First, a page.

He was still reading, ignoring her. She wondered if he remembered she was in his bed.

Her gaze wandered to the far wall, which displayed one of his many collections of erotic art. Every woman she knew and most men as well would blush at what Dante considered art. He had a fine, rosewood corner cupboard with glass doors that held Greek and Roman objects d'art, all of which were, as far as she was concerned, lewd and immoral. But that was exactly what excited her.

The cup bearing the image of a bearded Greek male entering the smiling, compliant female from behind, the da Vinci cross-section of a couple making love, in which one can see the huge, erect penis as it enters the female body, the stone relief of ancient Indian temple art depicting a fornicating foursome in which the man is somehow, miraculously, able to make the three women who surround him happy - two with his hands and one with his enormous, oversized penis. All of them were, of course, male fantasy pieces, but the mistress became aroused just the same.

She opened her eyes and, with a finger, traced the dragon that slid over the muscles of his chest, appearing to move each time he took a breath. "Put down the paper, Dante."

His gaze was held captive by an article in the newspaper and she knew that at least for the moment, she had lost him.

Suddenly he scowled. "I'll be damned."

He folded the newspaper back and smiled a cold smile and kept reading.

She loved his face. His cheekbones were sharp as glass, and deep grooves bracketed his sensual mouth - a mouth that could usually bring her to the heights of ecstasy. But even when it did not, she feigned pleasure, for she didn't want to vex him.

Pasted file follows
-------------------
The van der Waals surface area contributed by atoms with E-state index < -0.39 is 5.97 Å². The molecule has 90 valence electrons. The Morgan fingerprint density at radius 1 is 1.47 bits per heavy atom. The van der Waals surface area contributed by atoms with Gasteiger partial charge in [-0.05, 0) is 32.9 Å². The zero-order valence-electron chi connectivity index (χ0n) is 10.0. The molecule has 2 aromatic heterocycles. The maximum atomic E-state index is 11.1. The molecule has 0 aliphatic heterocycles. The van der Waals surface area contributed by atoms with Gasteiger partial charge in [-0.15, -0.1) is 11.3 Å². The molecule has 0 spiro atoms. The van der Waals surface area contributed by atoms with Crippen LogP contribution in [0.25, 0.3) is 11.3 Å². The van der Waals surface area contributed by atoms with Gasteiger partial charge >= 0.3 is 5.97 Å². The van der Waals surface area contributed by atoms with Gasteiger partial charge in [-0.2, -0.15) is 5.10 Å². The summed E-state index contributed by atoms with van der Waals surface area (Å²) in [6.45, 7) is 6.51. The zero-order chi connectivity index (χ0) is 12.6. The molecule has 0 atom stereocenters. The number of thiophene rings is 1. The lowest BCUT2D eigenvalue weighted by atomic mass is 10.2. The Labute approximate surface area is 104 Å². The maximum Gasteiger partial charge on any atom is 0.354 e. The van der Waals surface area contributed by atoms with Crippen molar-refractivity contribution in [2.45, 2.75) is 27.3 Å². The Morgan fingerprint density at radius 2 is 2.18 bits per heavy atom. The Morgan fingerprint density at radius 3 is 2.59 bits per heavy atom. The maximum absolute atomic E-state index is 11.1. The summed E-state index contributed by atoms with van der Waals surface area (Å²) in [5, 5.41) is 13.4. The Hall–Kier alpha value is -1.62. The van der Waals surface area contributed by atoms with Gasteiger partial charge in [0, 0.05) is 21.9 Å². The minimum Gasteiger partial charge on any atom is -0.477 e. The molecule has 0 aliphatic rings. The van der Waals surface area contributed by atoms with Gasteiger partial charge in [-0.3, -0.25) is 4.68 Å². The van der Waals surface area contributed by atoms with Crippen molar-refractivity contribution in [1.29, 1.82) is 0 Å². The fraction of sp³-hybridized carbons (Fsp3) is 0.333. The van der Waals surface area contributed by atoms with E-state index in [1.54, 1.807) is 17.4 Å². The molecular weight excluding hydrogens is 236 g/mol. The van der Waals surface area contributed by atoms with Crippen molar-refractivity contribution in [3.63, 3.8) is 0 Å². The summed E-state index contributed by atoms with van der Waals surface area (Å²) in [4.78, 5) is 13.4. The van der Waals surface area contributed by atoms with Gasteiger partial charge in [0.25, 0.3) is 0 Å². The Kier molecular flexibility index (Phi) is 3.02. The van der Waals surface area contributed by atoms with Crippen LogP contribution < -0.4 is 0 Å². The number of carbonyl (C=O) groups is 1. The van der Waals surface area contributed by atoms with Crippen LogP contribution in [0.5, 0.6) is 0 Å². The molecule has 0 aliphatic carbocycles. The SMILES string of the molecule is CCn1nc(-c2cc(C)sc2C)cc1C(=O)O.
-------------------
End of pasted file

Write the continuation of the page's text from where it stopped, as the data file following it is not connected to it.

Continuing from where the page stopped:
"What's so interesting that you can't put the newspaper down?" Her waspishness began to show.

"The obituary of a man I wish I'd killed myself. Ah, but it's fitting that he died in a whaleboat trying to slay a whale."

The venom in his voice startled her. She looked at the page. "Amos Rayburn?"

"Yes." His voice was clipped.

"I met him once. And his wife. Eleanor, I think he called her." She laughed.

Dante turned toward her, one eyebrow raised, his brilliant blue eyes glittering dangerously. "What is so amusing about Amos Rayburn's wife?"

Marguerite kicked off the bed linens so her whole body was available to him. "We met them at a party." She ran her fingers over her stomach, threading them through her pubic hair. Her stirrings deepened. "She spent the entire evening either sitting in a corner by herself or cleaning up after the guests."

She pressed her thighs together to stem her desire, then turned and propped her chin on her hands, her body pressed against his. "She acted like the hired help. Truthfully, she was so plain I don't think I'd recognize her if I bumped into her again. I just remember brown eyes, brown hair, and a shapeless brown dress."

Marguerite knew she had lost him again, for his expression became hooded, his jaw tensed, and he tapped the paper against his hand.